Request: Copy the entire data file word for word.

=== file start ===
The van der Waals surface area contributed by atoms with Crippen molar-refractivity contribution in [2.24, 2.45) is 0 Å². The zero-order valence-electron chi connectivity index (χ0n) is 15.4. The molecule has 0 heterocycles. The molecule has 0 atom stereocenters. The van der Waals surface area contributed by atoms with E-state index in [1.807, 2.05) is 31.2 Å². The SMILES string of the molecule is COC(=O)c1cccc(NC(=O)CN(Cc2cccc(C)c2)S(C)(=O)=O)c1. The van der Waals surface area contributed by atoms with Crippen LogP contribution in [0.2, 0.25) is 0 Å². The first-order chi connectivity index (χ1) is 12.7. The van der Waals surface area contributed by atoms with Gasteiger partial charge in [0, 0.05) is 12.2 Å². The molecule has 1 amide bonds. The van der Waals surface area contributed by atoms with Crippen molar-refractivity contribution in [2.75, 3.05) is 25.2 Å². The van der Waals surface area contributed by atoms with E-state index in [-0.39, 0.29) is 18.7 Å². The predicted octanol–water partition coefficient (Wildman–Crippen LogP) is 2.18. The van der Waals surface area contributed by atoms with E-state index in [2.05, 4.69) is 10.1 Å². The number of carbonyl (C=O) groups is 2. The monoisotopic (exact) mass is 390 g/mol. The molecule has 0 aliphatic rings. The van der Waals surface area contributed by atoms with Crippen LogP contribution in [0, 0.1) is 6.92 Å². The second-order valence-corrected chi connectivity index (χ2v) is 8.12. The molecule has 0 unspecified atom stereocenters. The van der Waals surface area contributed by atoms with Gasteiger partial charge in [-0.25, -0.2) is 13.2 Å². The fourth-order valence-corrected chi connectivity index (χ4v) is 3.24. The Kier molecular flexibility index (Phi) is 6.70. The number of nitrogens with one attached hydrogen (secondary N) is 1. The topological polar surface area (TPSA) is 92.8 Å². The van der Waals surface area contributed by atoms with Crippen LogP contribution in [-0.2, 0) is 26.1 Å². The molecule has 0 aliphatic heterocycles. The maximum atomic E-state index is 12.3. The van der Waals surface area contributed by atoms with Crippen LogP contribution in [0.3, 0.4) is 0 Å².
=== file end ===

The van der Waals surface area contributed by atoms with Crippen molar-refractivity contribution in [2.24, 2.45) is 0 Å². The zero-order valence-electron chi connectivity index (χ0n) is 15.4. The molecule has 0 heterocycles. The molecule has 0 atom stereocenters. The van der Waals surface area contributed by atoms with E-state index in [1.807, 2.05) is 31.2 Å². The SMILES string of the molecule is COC(=O)c1cccc(NC(=O)CN(Cc2cccc(C)c2)S(C)(=O)=O)c1. The van der Waals surface area contributed by atoms with Crippen LogP contribution in [0.2, 0.25) is 0 Å². The first-order chi connectivity index (χ1) is 12.7. The van der Waals surface area contributed by atoms with Gasteiger partial charge in [0, 0.05) is 12.2 Å². The molecule has 1 amide bonds. The van der Waals surface area contributed by atoms with Crippen molar-refractivity contribution in [2.75, 3.05) is 25.2 Å². The van der Waals surface area contributed by atoms with E-state index in [-0.39, 0.29) is 18.7 Å². The predicted octanol–water partition coefficient (Wildman–Crippen LogP) is 2.18. The van der Waals surface area contributed by atoms with E-state index in [2.05, 4.69) is 10.1 Å². The number of carbonyl (C=O) groups is 2. The monoisotopic (exact) mass is 390 g/mol. The molecule has 0 aliphatic rings. The van der Waals surface area contributed by atoms with Crippen LogP contribution in [0, 0.1) is 6.92 Å². The second-order valence-corrected chi connectivity index (χ2v) is 8.12. The molecule has 0 unspecified atom stereocenters. The van der Waals surface area contributed by atoms with Gasteiger partial charge in [-0.25, -0.2) is 13.2 Å². The fourth-order valence-corrected chi connectivity index (χ4v) is 3.24. The Kier molecular flexibility index (Phi) is 6.70. The number of nitrogens with one attached hydrogen (secondary N) is 1. The topological polar surface area (TPSA) is 92.8 Å². The van der Waals surface area contributed by atoms with Crippen LogP contribution in [-0.2, 0) is 26.1 Å². The molecule has 0 aliphatic heterocycles. The maximum atomic E-state index is 12.3. The van der Waals surface area contributed by atoms with Crippen LogP contribution in [0.3, 0.4) is 0 Å².